Terri Cooper-RSW DCH
Doctorate in Clinical Hypnotherapy
Inquiries (780) 418-1973 M-F 7am-9pm  S-S 10am-2pm

The majority of individuals who access services at Hypnosis for Life have, at one time or another made good use of: 1) traditional clinical psychology services  2) medication  3) community counselling, 12 step programs and/or treatment centers.
These options provide initial needed relief, however, relapse is common. Challenges tend to re-occur until the subconscious mind has fully accepted and absorbed new paths of least resistance.

"I already know what giving up feels like. I want to see what happens if I don't." Neila Rey 

Terri Cooper-RSW DCH
Doctorate in Clinical Hypnotherapy
(780) 418-1973

  • You were not born an addict.
  • Addictions are learned, subconsciously driven and become paths of least resistance.
  • This work is not about cleansing oneself of sin (moral reasoning of AA).
  • This work is not about addressing addiction from a physiological stance (medical model).
  • This work encourages a focus on self-discovery as well as reprogramming.
  • The focus of this work is on reconnecting with potential and parts of the self that are still healthy.

There is a reason you abuse substances.

There are challenges associated with controlling (or eliminating) your use of substances.

There are programmed responses your subconscious mind has accepted as natural ways of being regarding your use of substances.

There are natural resources that you have not yet tapped into to manage (or eliminate) your abuse of substances.

                                                                                    ADDICTIONS & SHAME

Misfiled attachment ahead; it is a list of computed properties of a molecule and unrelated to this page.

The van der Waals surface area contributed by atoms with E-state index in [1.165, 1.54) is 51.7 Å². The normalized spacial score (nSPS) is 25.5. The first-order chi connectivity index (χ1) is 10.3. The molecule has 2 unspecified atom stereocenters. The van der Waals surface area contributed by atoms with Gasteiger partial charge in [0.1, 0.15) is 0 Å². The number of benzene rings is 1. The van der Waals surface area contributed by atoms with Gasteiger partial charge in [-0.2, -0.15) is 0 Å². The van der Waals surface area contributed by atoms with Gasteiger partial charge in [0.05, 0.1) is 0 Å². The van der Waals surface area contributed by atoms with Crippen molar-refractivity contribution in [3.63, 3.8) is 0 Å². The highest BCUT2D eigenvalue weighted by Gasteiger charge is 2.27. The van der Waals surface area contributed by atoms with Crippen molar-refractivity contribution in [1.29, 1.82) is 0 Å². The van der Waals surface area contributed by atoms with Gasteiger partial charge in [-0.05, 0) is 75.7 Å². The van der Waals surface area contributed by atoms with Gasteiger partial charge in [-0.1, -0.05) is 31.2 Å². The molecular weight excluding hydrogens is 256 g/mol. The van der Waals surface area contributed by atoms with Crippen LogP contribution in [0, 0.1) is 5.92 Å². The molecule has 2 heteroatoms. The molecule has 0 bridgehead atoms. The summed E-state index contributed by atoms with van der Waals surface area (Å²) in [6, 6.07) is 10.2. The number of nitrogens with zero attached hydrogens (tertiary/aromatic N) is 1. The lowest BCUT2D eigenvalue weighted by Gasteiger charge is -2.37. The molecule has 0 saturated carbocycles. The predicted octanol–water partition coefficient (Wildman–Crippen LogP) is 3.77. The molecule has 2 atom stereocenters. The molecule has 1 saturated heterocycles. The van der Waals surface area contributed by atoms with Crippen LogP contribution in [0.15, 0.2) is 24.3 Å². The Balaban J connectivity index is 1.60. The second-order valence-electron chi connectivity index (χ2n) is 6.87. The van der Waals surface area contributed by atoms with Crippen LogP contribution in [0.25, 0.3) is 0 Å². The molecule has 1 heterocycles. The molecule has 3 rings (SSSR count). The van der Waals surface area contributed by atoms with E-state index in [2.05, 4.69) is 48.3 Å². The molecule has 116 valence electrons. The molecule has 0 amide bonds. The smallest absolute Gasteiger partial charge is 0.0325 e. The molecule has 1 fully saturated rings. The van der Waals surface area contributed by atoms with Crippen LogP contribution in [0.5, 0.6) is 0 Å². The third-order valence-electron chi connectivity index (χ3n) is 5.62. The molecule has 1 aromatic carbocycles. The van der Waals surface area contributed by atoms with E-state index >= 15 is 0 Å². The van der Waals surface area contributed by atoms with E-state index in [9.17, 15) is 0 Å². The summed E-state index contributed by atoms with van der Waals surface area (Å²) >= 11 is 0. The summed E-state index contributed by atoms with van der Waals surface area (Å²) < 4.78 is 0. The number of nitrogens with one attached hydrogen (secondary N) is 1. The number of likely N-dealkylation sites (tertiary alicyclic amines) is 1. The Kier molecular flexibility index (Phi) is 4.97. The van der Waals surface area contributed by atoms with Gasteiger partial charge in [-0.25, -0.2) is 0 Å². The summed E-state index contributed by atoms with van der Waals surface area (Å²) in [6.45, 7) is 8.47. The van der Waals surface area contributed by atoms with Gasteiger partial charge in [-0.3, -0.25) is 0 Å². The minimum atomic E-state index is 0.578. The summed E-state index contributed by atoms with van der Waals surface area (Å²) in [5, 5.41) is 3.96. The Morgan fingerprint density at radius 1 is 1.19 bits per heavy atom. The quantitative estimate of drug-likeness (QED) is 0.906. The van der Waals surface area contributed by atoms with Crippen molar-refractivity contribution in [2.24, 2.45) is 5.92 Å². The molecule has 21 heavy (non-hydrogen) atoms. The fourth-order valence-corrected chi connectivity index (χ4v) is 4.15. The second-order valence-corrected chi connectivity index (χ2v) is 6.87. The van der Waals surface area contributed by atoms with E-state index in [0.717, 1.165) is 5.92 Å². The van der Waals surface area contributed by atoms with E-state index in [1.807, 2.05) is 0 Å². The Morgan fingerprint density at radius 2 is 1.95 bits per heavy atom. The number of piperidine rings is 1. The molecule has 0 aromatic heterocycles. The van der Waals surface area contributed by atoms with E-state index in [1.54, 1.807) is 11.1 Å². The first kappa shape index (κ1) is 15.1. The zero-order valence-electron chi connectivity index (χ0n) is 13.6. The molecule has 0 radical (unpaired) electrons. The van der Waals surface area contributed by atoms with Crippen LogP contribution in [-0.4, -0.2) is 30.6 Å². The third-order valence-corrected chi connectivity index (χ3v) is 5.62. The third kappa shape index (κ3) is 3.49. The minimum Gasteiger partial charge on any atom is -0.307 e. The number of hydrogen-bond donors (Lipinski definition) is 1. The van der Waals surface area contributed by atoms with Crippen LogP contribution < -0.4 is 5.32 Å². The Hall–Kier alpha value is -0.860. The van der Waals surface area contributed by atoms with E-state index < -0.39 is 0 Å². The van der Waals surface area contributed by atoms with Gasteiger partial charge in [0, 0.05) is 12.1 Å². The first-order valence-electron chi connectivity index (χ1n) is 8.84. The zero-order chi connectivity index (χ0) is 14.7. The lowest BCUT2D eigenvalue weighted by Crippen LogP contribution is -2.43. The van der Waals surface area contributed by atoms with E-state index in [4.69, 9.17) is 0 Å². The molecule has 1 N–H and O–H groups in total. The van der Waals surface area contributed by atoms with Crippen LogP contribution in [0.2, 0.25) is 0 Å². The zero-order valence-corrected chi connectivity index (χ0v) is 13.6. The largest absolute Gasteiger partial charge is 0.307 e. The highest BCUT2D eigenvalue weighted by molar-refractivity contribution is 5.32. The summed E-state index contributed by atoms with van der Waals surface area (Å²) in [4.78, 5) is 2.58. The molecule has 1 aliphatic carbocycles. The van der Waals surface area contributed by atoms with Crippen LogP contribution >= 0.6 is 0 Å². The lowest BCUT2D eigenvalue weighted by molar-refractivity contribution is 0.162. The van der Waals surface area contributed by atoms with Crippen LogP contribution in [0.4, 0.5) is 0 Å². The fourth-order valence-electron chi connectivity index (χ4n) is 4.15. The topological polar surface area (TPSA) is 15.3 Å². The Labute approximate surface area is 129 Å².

This edmonton addictions hypnotherapy clinic addresses the underlying issue of shame. Almost all people who identify themselves as having an addiction experience shame. While society may subscribe to the notion that addiction is a disease there is also a belief that addicts are fundamentally weak and therefore lacking the wherewithal to “pull themselves up by the bootstraps.” The knowledge that the world around them views addiction as an inferior state of being builds on underlying shame. 

People who experience shame on a regular basis are at high risk for a multitude of other problems such as anxiety and depression. As shame builds, so does the addiction. For the addict this can feel like a never ending and hopeless cycle. Shame more then any other dis-empowered state can diminish the sense that life can ever get better. Secretive behavior and isolation is common.

The addict’s sense of self is closely tied to past incidents of shame. A historic orientation of self builds the shame and interferes with the ability to create a better future. The addiction may be alcohol, drugs, food, sex or gambling. Regardless of the chosen “tool” the individual will have a very personalized sense of shame around incidents of use and consequences of that use. Ultimately there is a sense of not being in control  of one`s self.

Each use builds the identity of being a shameful person. The effects may be personal and often spread out to other important systems including family, work and friends. The larger the spread, the more damaging the spread, the more likely the addict is to at some point begin to isolate. The danger in isolation is often a lost of potential support and a loss of important relationship and communication skills, thus furthering the shamed identity. 

We are born without shame. Shame is a learned response. 


Addictions almost always have a secretive nature. This is most often related to the shame inherent in being labelled as an “addict.” The need to hide evidence of addiction and the compulsion to minimize exposure to addictive behaviors is closely linked to shame and might therefore be seen as loving self protective behavior. 

Secretive behavior around addictions helps to minimize contact with outside shaming forces but inadvertently build the internal shame identity at the subconscious level. Isolating, requiring more privacy, stashing alcohol/drugs/porn/food in special off-limit places are common. 

Secretive behavior builds cellular memory around an addiction and thus begins to normalize a way of being that is ultimately extremely destructive and a world away from one’s original potential. 

Secretive behaviors are learned and accepted by the subconscious mind until a new way of being is programmed.